This sounds crazy, but with two or more very accurate clocks scientists can measure time well enough to see variations in gravity at the earth’s surface. A clock as a gravity meter seems impossible … until you accept one of the weird things about our universe that Albert Einstein worked out: gravity slows time. This effect, called gravitational time dilation, has been experimentally confirmed by tests of Einstein’s theory of general relativity. It is a true strange fact that gravity due to mass slows time in predictable and repeatable ways. Said another way, mass bends the space-time. Hard to believe, but it seems to be confirmed.
The higher the gravitational potential (the farther the clock is from the source of gravitation), the faster time passes. Albert Einstein originally predicted this effect in his theory of relativity and it has since been confirmed by tests of general relativity.
A new type of atomic clock using ytterbium atoms is 100 times more accurate than our current standard atomic clocks.
Experimental atomic clocks at the National Institute of Standards and Technology (NIST) have achieved three new performance records, now ticking precisely enough to not only improve timekeeping and navigation, but also detect faint signals from gravity, the early universe and perhaps even dark matter.
… Einstein’s theory of relativity predicts that an atomic clock’s ticking, that is, the frequency of the atoms’ vibrations, is reduced — shifted toward the red end of the electromagnetic spectrum — when operated in stronger gravity. That is, time passes more slowly at lower elevations.
While these so-called redshifts degrade a clock’s timekeeping, this same sensitivity can be turned on its head to exquisitely measure gravity. Super-sensitive clocks can map the gravitational distortion of space-time more precisely than ever. Applications include relativistic geodesy, which measures the Earth’s gravitational shape, and detecting signals from the early universe such as gravitational waves and perhaps even as-yet-unexplained “dark matter.”
NIST’s a clocks now exceed the conventional capability to measure the geoid, or the shape of the Earth based on tidal gauge surveys of sea level. Comparisons of such clocks located far apart such as on different continents could resolve geodetic measurements to within 1 centimeter, better than the current state of the art of several centimeters. …
Among the improvements in NIST’s latest ytterbium clocks was the inclusion of thermal and electric shielding, which surround the atoms to protect them from stray electric fields and enable researchers to better characterize and correct for frequency shifts caused by heat radiation.
The ytterbium atom is among potential candidates for the future redefinition of the second — the international unit of time — in terms of optical frequencies. NIST’s new clock records meet one of the international redefinition roadmap’s requirements, a 100-fold improvement in validated accuracy over the best clocks based on the current standard, the cesium atom, which vibrates at lower microwave frequencies.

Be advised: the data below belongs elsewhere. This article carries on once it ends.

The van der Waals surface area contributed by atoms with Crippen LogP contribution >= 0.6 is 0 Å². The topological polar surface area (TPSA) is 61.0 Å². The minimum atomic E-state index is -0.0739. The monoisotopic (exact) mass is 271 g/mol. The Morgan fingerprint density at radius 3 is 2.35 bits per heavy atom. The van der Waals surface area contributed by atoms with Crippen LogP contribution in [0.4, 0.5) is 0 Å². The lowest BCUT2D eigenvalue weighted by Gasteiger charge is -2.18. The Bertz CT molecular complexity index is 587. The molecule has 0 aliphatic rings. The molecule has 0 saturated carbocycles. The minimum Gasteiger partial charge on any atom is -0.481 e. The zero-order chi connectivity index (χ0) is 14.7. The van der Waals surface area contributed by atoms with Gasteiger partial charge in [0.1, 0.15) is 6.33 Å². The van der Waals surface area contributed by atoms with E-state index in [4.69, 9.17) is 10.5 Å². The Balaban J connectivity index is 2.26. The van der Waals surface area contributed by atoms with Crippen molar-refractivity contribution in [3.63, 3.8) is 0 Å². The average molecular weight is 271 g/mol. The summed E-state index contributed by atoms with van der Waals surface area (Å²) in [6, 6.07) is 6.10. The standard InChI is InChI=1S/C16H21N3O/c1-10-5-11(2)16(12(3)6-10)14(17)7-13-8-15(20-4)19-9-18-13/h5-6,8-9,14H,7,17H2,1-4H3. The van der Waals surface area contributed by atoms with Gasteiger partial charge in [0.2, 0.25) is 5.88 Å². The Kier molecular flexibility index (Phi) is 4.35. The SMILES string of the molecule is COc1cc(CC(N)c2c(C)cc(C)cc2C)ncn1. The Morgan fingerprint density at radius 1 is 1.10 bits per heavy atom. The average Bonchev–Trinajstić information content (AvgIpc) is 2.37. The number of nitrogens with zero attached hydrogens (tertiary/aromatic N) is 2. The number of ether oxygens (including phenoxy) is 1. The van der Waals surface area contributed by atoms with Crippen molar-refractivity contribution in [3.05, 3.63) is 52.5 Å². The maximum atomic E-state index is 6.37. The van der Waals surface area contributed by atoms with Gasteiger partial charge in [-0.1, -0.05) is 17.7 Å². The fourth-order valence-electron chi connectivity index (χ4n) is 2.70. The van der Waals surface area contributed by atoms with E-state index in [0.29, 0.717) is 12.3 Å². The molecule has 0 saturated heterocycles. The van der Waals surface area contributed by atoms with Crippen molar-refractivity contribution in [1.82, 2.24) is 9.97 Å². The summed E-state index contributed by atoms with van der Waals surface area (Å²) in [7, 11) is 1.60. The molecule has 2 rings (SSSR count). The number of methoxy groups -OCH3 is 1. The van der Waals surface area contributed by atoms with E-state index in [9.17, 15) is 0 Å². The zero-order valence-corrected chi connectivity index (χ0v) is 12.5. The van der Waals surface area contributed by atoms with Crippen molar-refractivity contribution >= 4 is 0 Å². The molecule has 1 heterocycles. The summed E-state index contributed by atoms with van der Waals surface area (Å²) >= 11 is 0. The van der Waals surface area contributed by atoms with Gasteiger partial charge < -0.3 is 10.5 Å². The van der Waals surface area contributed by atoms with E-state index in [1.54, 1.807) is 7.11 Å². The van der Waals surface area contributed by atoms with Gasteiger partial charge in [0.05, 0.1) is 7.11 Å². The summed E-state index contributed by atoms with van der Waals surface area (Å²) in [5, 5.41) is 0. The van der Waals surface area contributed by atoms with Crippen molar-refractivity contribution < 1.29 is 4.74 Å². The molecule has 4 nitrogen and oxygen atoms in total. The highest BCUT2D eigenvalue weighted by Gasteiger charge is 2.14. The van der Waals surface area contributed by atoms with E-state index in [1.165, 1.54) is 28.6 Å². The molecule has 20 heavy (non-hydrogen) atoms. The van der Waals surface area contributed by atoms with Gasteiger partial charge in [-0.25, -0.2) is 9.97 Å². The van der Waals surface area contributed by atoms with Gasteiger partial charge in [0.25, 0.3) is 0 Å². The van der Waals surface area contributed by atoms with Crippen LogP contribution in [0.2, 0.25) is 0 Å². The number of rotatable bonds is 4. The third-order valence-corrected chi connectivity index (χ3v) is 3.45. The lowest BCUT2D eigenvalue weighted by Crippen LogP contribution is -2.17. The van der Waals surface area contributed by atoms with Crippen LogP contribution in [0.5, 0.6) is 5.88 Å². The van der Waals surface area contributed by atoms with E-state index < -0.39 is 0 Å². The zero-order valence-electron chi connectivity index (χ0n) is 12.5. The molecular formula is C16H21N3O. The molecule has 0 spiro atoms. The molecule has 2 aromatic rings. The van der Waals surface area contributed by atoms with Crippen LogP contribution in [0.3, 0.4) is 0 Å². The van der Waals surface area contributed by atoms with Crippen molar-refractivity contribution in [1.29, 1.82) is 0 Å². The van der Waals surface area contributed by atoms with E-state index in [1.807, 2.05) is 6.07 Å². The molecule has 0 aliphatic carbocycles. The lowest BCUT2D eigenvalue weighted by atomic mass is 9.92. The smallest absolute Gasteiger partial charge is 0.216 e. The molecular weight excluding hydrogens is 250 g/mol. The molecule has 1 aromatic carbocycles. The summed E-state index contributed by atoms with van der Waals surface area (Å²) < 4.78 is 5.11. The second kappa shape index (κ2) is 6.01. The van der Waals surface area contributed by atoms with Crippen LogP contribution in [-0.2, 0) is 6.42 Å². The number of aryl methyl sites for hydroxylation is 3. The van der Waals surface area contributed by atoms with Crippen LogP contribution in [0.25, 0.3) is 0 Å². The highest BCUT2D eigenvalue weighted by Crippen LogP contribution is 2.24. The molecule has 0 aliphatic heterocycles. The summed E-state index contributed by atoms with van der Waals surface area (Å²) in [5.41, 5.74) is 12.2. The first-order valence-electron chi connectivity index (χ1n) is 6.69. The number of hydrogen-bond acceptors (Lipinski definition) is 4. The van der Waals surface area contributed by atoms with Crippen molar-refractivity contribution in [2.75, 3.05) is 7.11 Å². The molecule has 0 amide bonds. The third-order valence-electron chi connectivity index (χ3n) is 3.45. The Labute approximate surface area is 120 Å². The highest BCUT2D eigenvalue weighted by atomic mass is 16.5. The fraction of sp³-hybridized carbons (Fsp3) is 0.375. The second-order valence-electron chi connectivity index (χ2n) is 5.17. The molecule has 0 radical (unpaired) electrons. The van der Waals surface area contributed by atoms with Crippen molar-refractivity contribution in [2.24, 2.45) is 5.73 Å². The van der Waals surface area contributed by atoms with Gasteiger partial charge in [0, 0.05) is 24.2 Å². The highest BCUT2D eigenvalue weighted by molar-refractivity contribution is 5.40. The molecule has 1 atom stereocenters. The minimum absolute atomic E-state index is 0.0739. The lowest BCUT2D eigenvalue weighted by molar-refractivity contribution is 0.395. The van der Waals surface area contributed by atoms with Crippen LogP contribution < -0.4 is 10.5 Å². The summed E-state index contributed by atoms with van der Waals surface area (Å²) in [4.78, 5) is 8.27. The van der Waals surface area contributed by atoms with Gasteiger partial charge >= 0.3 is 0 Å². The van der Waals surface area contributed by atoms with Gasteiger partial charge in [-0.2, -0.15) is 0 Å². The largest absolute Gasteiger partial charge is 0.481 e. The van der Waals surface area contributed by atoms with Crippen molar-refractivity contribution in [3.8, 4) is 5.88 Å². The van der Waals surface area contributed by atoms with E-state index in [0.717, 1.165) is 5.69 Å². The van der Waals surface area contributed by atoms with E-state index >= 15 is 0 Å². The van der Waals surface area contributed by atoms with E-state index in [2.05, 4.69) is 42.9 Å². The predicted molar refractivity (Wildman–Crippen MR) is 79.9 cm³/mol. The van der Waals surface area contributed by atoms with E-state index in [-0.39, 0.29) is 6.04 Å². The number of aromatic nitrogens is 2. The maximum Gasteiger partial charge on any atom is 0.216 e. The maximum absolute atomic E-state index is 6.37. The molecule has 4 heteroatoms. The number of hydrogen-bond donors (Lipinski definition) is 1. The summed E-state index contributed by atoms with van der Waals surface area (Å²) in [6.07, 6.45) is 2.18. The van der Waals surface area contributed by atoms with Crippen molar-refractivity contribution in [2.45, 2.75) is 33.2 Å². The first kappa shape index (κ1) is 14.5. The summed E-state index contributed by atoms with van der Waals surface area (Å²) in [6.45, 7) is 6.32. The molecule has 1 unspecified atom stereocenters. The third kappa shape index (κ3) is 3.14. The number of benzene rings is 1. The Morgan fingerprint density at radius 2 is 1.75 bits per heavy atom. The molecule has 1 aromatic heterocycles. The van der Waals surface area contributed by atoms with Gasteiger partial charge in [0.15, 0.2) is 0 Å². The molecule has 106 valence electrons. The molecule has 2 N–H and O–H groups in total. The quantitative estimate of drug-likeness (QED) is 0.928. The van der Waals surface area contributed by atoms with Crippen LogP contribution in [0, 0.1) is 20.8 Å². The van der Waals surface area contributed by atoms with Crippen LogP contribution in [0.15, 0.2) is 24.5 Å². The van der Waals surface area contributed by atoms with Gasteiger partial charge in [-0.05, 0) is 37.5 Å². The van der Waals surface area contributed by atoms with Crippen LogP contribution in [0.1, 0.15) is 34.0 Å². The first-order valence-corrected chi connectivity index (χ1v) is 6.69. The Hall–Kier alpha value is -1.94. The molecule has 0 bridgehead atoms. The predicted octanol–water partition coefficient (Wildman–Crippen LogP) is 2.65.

NIST is building a portable ytterbium lattice clock with state-of-the-art performance that could be transported to other labs around the world for clock comparisons and to other locations to explore relativistic geodesy techniques.
New ytterbium clocks may help scientists find dark matter.
Dark matter is thought to make up some five sixths of all matter in the universe. Yet incredibly sophisticated projects ranging from the most powerful atom smasher ever built to vats of chilly liquid xenon have failed to find a trace of it. But now some scientists are hoping atomic clocks, the most precise timekeepers ever made, could be used to help explain this elusive phenomenon.
Many physicists believe dark matter is an invisible substance whose predicted gravitational effects on known matter would help explain a variety of cosmic mysteries, such as why galaxies can spin as fast as they do without flying apart. Despite its apparently colossal importance to the very structure of the universe, however, no one knows anything for certain about what it might be composed of or where it came from. On Monday a group of physicists in Poland published a study in Nature Astronomy that suggests fluctuations in the rate that an atomic clock “ticks” might help reveal how apparent dark matter can influence known matter.
Scientists have largely ruled out all known particles as possible explanations for dark matter. This suggests it may comprise a kind of particle that falls outside the Standard Model of physics, which is currently our best working description of the subatomic world. Another possibility is that dark matter is not made of particles at all; rather it is a field that permeates space much like gravity does.
I guess they ruled out microscopic space dust? That’s been my best guess for years about what dsrk matter is.
Yet another option is that Einstein was wrong and that our model of gravity is flawed. In one alternative theory, gravity is not a force, but rather the emergent result of entropy. In this scenario all dark matter in the universe vanishes… because it never existed in the first place. Time will tell?
I find it an interesting coincidence (as in “points to a simulation”) that I, Xeno, find myself writing about ytterbium being used to make the most accurate time measurements on our planet so far and the element ytterbium comes in part from mining of Xenotime, a sometimes radioactive rare-earth phosphate mineral. Did xenotime even exist before I started writing this? (Many worlds hypothesis.) I never heard of it until today. Very funny, universe.
What time is it?